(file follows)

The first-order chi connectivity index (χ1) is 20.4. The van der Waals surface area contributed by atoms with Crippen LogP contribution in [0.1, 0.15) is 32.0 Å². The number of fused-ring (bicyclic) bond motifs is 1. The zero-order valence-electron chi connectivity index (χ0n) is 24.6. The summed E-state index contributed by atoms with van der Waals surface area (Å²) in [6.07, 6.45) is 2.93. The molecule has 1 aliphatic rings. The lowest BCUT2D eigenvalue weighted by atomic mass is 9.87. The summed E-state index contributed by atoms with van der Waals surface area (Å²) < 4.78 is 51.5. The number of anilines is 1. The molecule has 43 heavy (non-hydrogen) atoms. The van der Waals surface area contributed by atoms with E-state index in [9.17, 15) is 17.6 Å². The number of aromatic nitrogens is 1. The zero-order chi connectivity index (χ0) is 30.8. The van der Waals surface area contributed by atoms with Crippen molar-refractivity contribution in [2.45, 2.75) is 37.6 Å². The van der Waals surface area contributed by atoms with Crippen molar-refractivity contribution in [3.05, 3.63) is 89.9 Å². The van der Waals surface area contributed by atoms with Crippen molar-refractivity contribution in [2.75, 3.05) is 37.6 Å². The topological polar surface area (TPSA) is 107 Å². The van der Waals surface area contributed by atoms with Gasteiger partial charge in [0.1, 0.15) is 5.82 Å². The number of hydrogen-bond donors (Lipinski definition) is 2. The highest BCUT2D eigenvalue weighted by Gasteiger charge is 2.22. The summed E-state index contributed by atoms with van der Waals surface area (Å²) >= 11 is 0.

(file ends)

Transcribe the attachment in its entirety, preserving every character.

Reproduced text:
The first-order chi connectivity index (χ1) is 20.4. The van der Waals surface area contributed by atoms with Crippen LogP contribution in [0.1, 0.15) is 32.0 Å². The number of fused-ring (bicyclic) bond motifs is 1. The zero-order valence-electron chi connectivity index (χ0n) is 24.6. The summed E-state index contributed by atoms with van der Waals surface area (Å²) in [6.07, 6.45) is 2.93. The molecule has 1 aliphatic rings. The lowest BCUT2D eigenvalue weighted by atomic mass is 9.87. The summed E-state index contributed by atoms with van der Waals surface area (Å²) < 4.78 is 51.5. The number of anilines is 1. The molecule has 43 heavy (non-hydrogen) atoms. The van der Waals surface area contributed by atoms with E-state index in [9.17, 15) is 17.6 Å². The number of aromatic nitrogens is 1. The zero-order chi connectivity index (χ0) is 30.8. The van der Waals surface area contributed by atoms with Crippen molar-refractivity contribution in [2.45, 2.75) is 37.6 Å². The van der Waals surface area contributed by atoms with Crippen molar-refractivity contribution in [3.05, 3.63) is 89.9 Å². The van der Waals surface area contributed by atoms with Crippen molar-refractivity contribution in [2.75, 3.05) is 37.6 Å². The topological polar surface area (TPSA) is 107 Å². The van der Waals surface area contributed by atoms with Gasteiger partial charge in [0.1, 0.15) is 5.82 Å². The number of hydrogen-bond donors (Lipinski definition) is 2. The highest BCUT2D eigenvalue weighted by Gasteiger charge is 2.22. The summed E-state index contributed by atoms with van der Waals surface area (Å²) >= 11 is 0.